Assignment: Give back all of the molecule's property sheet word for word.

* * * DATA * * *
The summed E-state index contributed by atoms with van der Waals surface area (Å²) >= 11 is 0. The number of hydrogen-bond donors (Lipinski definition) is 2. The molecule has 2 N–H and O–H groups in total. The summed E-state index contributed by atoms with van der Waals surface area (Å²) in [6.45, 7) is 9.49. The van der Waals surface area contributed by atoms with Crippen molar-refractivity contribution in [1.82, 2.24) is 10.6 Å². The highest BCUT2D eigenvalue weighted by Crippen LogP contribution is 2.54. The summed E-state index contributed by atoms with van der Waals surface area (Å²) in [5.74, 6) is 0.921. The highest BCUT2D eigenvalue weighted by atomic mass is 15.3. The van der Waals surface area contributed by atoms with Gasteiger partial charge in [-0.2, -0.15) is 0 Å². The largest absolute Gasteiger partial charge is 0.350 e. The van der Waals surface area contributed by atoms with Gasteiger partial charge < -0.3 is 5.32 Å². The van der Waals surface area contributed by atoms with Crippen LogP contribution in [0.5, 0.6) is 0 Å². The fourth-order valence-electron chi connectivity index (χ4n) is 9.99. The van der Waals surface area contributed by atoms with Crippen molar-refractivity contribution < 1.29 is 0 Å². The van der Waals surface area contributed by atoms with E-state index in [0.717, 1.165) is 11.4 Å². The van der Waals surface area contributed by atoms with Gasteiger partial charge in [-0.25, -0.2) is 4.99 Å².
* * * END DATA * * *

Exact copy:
The summed E-state index contributed by atoms with van der Waals surface area (Å²) >= 11 is 0. The number of hydrogen-bond donors (Lipinski definition) is 2. The molecule has 2 N–H and O–H groups in total. The summed E-state index contributed by atoms with van der Waals surface area (Å²) in [6.45, 7) is 9.49. The van der Waals surface area contributed by atoms with Crippen molar-refractivity contribution in [1.82, 2.24) is 10.6 Å². The highest BCUT2D eigenvalue weighted by Crippen LogP contribution is 2.54. The summed E-state index contributed by atoms with van der Waals surface area (Å²) in [5.74, 6) is 0.921. The highest BCUT2D eigenvalue weighted by atomic mass is 15.3. The van der Waals surface area contributed by atoms with Gasteiger partial charge in [-0.2, -0.15) is 0 Å². The largest absolute Gasteiger partial charge is 0.350 e. The van der Waals surface area contributed by atoms with Gasteiger partial charge < -0.3 is 5.32 Å². The van der Waals surface area contributed by atoms with Crippen LogP contribution in [0.5, 0.6) is 0 Å². The fourth-order valence-electron chi connectivity index (χ4n) is 9.99. The van der Waals surface area contributed by atoms with Crippen molar-refractivity contribution < 1.29 is 0 Å². The van der Waals surface area contributed by atoms with E-state index in [0.717, 1.165) is 11.4 Å². The van der Waals surface area contributed by atoms with Gasteiger partial charge in [-0.25, -0.2) is 4.99 Å².